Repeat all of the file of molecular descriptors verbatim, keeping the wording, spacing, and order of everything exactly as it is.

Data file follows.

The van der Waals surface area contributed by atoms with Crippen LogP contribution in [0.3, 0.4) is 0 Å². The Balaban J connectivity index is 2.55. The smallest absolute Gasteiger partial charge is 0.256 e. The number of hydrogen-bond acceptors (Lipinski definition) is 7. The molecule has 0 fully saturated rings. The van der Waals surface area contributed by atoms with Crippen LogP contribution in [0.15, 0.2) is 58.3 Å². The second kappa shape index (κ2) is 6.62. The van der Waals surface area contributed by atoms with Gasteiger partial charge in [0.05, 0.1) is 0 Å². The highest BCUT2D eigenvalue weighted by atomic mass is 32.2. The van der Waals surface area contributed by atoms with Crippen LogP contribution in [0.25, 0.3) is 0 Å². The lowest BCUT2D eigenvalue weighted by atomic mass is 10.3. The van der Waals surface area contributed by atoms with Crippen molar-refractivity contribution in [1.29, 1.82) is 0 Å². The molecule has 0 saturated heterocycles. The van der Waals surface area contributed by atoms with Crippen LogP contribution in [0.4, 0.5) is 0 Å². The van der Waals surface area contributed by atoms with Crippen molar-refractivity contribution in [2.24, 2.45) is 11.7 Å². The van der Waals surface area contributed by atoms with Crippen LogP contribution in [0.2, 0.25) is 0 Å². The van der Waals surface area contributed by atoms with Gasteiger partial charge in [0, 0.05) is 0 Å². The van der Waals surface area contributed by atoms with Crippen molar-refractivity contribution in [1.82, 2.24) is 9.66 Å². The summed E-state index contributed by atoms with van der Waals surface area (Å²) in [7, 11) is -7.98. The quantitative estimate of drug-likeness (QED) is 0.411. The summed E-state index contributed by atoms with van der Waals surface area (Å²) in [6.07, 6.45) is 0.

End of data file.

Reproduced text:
The van der Waals surface area contributed by atoms with Crippen LogP contribution in [0.3, 0.4) is 0 Å². The Balaban J connectivity index is 2.55. The smallest absolute Gasteiger partial charge is 0.256 e. The number of hydrogen-bond acceptors (Lipinski definition) is 7. The molecule has 0 fully saturated rings. The van der Waals surface area contributed by atoms with Crippen LogP contribution in [0.15, 0.2) is 58.3 Å². The second kappa shape index (κ2) is 6.62. The van der Waals surface area contributed by atoms with Gasteiger partial charge in [0.05, 0.1) is 0 Å². The highest BCUT2D eigenvalue weighted by atomic mass is 32.2. The van der Waals surface area contributed by atoms with Crippen LogP contribution in [0.25, 0.3) is 0 Å². The lowest BCUT2D eigenvalue weighted by atomic mass is 10.3. The van der Waals surface area contributed by atoms with Crippen molar-refractivity contribution in [1.29, 1.82) is 0 Å². The molecule has 0 saturated heterocycles. The van der Waals surface area contributed by atoms with Crippen LogP contribution in [0.4, 0.5) is 0 Å². The van der Waals surface area contributed by atoms with Crippen molar-refractivity contribution in [2.24, 2.45) is 11.7 Å². The van der Waals surface area contributed by atoms with Crippen LogP contribution in [0.2, 0.25) is 0 Å². The van der Waals surface area contributed by atoms with Gasteiger partial charge in [0, 0.05) is 0 Å². The van der Waals surface area contributed by atoms with Crippen molar-refractivity contribution in [1.82, 2.24) is 9.66 Å². The summed E-state index contributed by atoms with van der Waals surface area (Å²) in [7, 11) is -7.98. The quantitative estimate of drug-likeness (QED) is 0.411. The summed E-state index contributed by atoms with van der Waals surface area (Å²) in [6.07, 6.45) is 0.